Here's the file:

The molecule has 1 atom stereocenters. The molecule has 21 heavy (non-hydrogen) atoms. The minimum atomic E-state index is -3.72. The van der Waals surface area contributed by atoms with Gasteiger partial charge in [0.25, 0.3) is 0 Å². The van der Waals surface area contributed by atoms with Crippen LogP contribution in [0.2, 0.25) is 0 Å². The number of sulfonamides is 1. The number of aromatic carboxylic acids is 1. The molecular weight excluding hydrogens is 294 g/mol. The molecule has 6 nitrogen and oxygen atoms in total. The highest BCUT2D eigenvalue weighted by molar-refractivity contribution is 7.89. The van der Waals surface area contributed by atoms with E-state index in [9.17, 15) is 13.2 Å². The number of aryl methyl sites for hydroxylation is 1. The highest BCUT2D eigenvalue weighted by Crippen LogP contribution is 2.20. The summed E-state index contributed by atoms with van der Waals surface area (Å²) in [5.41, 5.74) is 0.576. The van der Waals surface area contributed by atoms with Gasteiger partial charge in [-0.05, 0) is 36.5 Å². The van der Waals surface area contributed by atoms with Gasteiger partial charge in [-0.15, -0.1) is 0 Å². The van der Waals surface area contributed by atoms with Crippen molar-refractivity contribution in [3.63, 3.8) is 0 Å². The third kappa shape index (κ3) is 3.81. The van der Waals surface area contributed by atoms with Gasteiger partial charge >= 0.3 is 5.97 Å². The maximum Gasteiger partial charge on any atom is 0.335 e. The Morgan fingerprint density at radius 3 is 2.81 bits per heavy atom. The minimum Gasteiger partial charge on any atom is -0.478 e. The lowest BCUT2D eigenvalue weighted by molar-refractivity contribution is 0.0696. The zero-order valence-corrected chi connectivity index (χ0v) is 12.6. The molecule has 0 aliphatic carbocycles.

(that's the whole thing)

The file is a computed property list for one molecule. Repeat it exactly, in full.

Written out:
The molecule has 1 atom stereocenters. The molecule has 21 heavy (non-hydrogen) atoms. The minimum atomic E-state index is -3.72. The van der Waals surface area contributed by atoms with Gasteiger partial charge in [0.25, 0.3) is 0 Å². The van der Waals surface area contributed by atoms with Crippen LogP contribution in [0.2, 0.25) is 0 Å². The number of sulfonamides is 1. The number of aromatic carboxylic acids is 1. The molecular weight excluding hydrogens is 294 g/mol. The molecule has 6 nitrogen and oxygen atoms in total. The highest BCUT2D eigenvalue weighted by molar-refractivity contribution is 7.89. The van der Waals surface area contributed by atoms with E-state index in [9.17, 15) is 13.2 Å². The number of aryl methyl sites for hydroxylation is 1. The highest BCUT2D eigenvalue weighted by Crippen LogP contribution is 2.20. The summed E-state index contributed by atoms with van der Waals surface area (Å²) in [5.41, 5.74) is 0.576. The van der Waals surface area contributed by atoms with Gasteiger partial charge in [-0.05, 0) is 36.5 Å². The van der Waals surface area contributed by atoms with Gasteiger partial charge in [-0.15, -0.1) is 0 Å². The van der Waals surface area contributed by atoms with Crippen molar-refractivity contribution in [3.63, 3.8) is 0 Å². The third kappa shape index (κ3) is 3.81. The van der Waals surface area contributed by atoms with Gasteiger partial charge >= 0.3 is 5.97 Å². The maximum Gasteiger partial charge on any atom is 0.335 e. The Morgan fingerprint density at radius 3 is 2.81 bits per heavy atom. The minimum Gasteiger partial charge on any atom is -0.478 e. The lowest BCUT2D eigenvalue weighted by molar-refractivity contribution is 0.0696. The zero-order valence-corrected chi connectivity index (χ0v) is 12.6. The molecule has 0 aliphatic carbocycles.